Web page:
The Days of Awe are a pivotal time of year, a time of introspection, of remembrance, and a time to dream anew. We stand on the ground of the entirety of our lives, looking back at the variegated landscape of our past experiences, and forward into the misty mystery of all things that will inevitably unfold. Into a new year we go like voyagers on a starship, wondering what new frontiers we will face, what decisions we will be asked to make, what adventures we will undertake. As we look inside ourselves, we hope and pray that we have learned something from our past that will help us grow and thrive on our journey into the future.
In the ancient wisdom of Kohelet (Ecclesiastes) 3:1-2, the narrator says, “A season is set for everything, a time for every experience under heaven: A time for being born and a time for dying …”
Kohelet instructs us that we will all face the same fate; whether we have been wise or foolish, in the end, each and everyone one of us will die.
Eleven years ago I lost my maternal grandmother, Sara, who was 92. Three months later my mother, Marcia, age 75 died. These were losses of great magnitude, my beloved matrilineal connections gone in quick succession. In an instant I found myself moved up to the frontlines of elderhood before I was ready.
Today, with the wisdom of 60 years and my experiences as a psychotherapist, hospice chaplain, daughter, wife, mother and grandmother, I understand from the depths of my soul that it is never too soon to have important and meaningful discussions with our loved ones about the fate that we all face in life — dying. In retrospect, I am not sure I could have persuaded my grandmother or my mother to talk about the “inevitable.” I yearn to go back, to be given a “do over,” to trust the process of living and the power of our strong familial bonds, to trust what love had cultivated, to be able to discuss the hardest of topics. My mom passed away in the hospital, never speaking about or facing the fact that she was dying. In hindsight, to know my mother’s wishes at the end of her life, to know her heart, would have been a precious gift.
Six years ago, after a series of health calamities ending in a terminal diagnosis of metastasized lymphoma, my father, age 86, entered inpatient hospice, where we were able to continue our ongoing conversations about life, death and what happens after you die. His passing was peaceful and gentle, in an intimate setting, with caring, dedicated and compassionate hospice staff. I had learned the hard way, having had no heart to hearts or true closure with my mother, that it can be a much more satisfying leave-taking to have those challenging conversations with our loved ones before it is too late. And with dad, most gratefully, I did just that.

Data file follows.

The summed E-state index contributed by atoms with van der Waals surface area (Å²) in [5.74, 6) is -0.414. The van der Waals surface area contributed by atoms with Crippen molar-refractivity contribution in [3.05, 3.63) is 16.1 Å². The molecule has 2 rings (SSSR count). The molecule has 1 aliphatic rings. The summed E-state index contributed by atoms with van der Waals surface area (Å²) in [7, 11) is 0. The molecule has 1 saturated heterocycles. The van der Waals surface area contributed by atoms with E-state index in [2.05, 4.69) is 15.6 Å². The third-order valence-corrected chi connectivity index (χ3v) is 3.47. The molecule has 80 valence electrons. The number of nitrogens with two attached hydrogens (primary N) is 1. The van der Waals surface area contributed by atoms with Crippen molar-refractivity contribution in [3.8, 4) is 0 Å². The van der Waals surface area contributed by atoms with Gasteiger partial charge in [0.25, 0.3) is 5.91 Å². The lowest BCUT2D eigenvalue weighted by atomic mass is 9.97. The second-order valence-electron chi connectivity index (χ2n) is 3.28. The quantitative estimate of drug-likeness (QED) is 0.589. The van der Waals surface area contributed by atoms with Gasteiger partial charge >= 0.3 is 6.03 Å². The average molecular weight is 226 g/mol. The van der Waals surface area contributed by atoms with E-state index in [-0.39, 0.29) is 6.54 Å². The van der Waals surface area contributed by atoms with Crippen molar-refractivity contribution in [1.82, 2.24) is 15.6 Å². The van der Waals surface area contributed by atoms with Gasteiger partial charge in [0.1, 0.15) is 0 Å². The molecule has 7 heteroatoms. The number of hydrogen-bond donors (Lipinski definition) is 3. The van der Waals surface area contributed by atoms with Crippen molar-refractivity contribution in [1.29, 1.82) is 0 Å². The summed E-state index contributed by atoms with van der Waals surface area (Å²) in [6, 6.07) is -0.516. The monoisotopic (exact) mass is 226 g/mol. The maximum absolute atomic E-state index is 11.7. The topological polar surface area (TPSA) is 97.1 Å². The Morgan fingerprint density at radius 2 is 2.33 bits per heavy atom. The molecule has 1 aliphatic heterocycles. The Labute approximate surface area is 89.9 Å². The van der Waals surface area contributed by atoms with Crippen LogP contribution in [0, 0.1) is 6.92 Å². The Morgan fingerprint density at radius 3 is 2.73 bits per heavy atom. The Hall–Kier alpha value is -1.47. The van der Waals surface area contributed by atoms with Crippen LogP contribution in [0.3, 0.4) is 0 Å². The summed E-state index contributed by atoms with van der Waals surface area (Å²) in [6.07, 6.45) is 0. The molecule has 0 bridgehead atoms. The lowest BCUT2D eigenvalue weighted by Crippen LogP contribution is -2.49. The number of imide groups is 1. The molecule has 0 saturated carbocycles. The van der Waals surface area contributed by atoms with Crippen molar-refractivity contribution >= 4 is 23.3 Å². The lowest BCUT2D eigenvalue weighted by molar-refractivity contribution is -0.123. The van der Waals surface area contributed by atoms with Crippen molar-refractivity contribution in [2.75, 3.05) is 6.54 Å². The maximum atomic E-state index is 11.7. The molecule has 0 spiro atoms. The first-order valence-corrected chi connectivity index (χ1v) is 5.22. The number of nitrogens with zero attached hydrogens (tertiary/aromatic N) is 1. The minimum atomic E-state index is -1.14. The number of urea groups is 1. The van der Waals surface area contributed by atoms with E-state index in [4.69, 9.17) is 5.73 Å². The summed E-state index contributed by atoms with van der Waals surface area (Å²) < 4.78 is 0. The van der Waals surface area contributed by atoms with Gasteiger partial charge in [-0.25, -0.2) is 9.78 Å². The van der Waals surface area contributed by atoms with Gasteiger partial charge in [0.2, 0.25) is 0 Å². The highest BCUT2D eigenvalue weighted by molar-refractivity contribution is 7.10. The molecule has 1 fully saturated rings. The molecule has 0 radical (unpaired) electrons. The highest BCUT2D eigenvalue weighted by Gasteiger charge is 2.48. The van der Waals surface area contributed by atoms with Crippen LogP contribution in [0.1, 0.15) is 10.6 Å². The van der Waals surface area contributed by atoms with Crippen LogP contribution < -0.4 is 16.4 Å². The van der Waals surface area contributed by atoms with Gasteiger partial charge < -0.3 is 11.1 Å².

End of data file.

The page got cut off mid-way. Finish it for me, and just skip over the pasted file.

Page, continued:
In this new year of 5776, I ask you to discover the wisdom and foresight of your inner Kohelet, the philospher and teacher that lives in you. Make the fearless commitment to talk about what matters to you most about end of life concerns with your loved ones and friends. The Jewish values and soul-traits of honesty and compassion entreat us to discuss these hard topics, including all that you do and do not wish to occur at the end of your life, medically and otherwise. Speak of this with your trusted loved ones and with your physicians, whom I truly believe want to know. Spend time thinking about, and then completing, advance directives, which will offer the gift of peace of mind to you and your loved ones. Write an ethical will, in which you share ideals, values, stories, what you truly believe in and, most of all, your heart. In doing so, you offer a road map to your loved ones for generations to come, so that their starships may encounter a bit less turbulence as they seek and find joy in life’s journey.
Sandra Wortzel, M.A., R.P., was ordained by Aleph Alliance for Jewish Renewal as a rabbinic pastor/chaplain and a mashpi’ah ruchanit (spiritual director). She is a chaplain for Casa de La Luz Hospice and leads monthly Shabbat services at The Fountains retirement community. An expressive arts therapist and educator for many years, she sees individuals in spiritual direction, using contemplative and expressive arts-based practices.